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Blog: The Port of Ravenswood?

Did you know Ravenswood was once a town with a port?

Did you know Ravenswood was once a town with a port? Don’t feel bad; most people don’t.

Indeed, Ravenswood came to life around 1853. It had a wooden pier which was 1,500 feet in length (just over one quarter mile) that extended into the deep water of the bay.

Lester Phillip Cooley. San Mateo County History Museum Archives

Some of Ravenswood’s street names were Charles, Haskell, Woods and Wharf. Other than Wharf Street, said streets were named after men who had a keen interest in the development of the tiny town.

One of them, Isaiah Woods, built the pier.

Lots were designated, and almost all the lumber used to construct buildings came from nearby Searsville and Woodside.

Ravenswood’s bay commercial commerce came mainly from a steamer named Jenny Lind, the only vessel which traversed between San Francisco and the fledgling port.

Sadly, the Jenny Lind came to a tragic end when on one of its regular routes, the boiler exploded near San Mateo. The entire vessel, along with 31 souls, was gone.

This tragedy had a devastating impact on Ravenswood’s development.

Palace Hotel SF. FoundSF

In 1864, the railroad line down the Peninsula to San Jose was completed. This was practically a nail in the coffin for the future of Ravenswood as rail transport steadily replaced ships.

Redwood City, which was much closer to the lumber mills and had a larger port, ended up replacing tiny Ravenswood’s port commerce. Eventually, with the steady decline, most of the property was purchased by Lester Cooley, a successful gold miner and dairyman.

Cooley rebuilt the pier and shipped grain and dairy products to San Francisco. The shipping point became known as Cooley Landing.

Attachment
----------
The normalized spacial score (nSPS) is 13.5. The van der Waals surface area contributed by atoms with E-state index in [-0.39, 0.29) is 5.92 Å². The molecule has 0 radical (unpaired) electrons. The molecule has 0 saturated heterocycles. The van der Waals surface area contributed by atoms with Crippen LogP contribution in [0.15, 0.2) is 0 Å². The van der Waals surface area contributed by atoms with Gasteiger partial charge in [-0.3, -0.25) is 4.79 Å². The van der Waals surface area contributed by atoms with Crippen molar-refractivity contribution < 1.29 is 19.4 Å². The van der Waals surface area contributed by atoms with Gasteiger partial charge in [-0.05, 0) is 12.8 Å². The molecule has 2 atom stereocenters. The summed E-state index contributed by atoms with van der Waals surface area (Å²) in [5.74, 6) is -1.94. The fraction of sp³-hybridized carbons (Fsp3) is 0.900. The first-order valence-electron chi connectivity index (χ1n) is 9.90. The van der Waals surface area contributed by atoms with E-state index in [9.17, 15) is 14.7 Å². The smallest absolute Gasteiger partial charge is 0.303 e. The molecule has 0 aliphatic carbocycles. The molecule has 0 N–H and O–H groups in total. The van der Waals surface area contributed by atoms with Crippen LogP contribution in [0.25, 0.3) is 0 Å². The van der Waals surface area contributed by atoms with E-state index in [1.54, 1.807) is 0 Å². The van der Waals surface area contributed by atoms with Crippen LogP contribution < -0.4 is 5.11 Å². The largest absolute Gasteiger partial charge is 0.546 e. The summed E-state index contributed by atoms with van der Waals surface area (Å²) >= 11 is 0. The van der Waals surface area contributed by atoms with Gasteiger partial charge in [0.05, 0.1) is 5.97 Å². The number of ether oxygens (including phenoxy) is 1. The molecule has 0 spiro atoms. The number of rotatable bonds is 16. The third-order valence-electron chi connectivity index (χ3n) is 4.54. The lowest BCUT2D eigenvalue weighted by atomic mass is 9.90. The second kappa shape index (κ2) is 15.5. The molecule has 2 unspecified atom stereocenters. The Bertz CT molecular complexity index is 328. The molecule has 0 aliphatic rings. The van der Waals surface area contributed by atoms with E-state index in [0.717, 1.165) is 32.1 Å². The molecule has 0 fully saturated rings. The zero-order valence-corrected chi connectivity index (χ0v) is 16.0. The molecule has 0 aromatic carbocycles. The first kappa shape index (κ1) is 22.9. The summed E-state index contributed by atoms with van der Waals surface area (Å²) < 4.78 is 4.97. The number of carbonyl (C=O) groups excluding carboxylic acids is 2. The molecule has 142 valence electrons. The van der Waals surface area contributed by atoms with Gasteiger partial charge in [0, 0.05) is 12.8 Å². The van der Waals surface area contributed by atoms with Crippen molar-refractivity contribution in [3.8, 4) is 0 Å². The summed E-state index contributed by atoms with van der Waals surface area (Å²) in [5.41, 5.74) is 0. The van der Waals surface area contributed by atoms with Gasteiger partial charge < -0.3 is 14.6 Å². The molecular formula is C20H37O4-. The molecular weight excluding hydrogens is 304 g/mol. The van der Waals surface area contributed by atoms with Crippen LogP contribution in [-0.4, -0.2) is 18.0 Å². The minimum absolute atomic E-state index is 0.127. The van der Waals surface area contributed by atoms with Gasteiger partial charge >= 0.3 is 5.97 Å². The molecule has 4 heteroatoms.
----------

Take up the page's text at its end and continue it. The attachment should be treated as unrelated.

During this time, a second life was afforded the struggling port when a brick manufacturing factory opened in 1874. It was the largest in San Mateo County and supplied all the bricks for the Palace Hotel in San Francisco. The opulent creation of William Ralston was considered one of the most luxurious in the world at the time. 

Rebuilt after taking extensive damage from the 1906 earthquake, the aging beauty still exists today.

After the hotel was completed, the brick company went out of business. Moreover, when Cooley passed away, the little port town of Ravenswood faded into the past.

The name Cooley still lives in the form of a street in East Palo Alto.

Cooley Landing on Bay Road in East Palo Alto. Photo by Katie Brigham.

 In the 1930s, the area became a public dump.

Today, the dump is long gone, and the land, in part, consists of Cooley Landing Park, which is operated by the City of Palo Alto, and Ravenswood Open Space Preserve.

Everything else is just history

Some of the photos used in this blog are courtesy of the Local History Room, Redwood City's best-kept secret. The Local History Collection covers all aspects of Redwood City's development, from the 1850s to the present day, with particular emphasis on businesses, public schools, civic organizations, city agencies, and early family histories. The Local History Room is not affiliated with the Redwood City Public Library, but it is inside it. 

Dan Calic

About the Author: Dan Calic

A product of Goodwin (JFK), Henry Ford, Roosevelt, Sequoia High and Canada College, Dan has deep Redwood City roots. He’s witnessed Redwood City transform from a sleepy peninsula town into a thriving high-tech hub.
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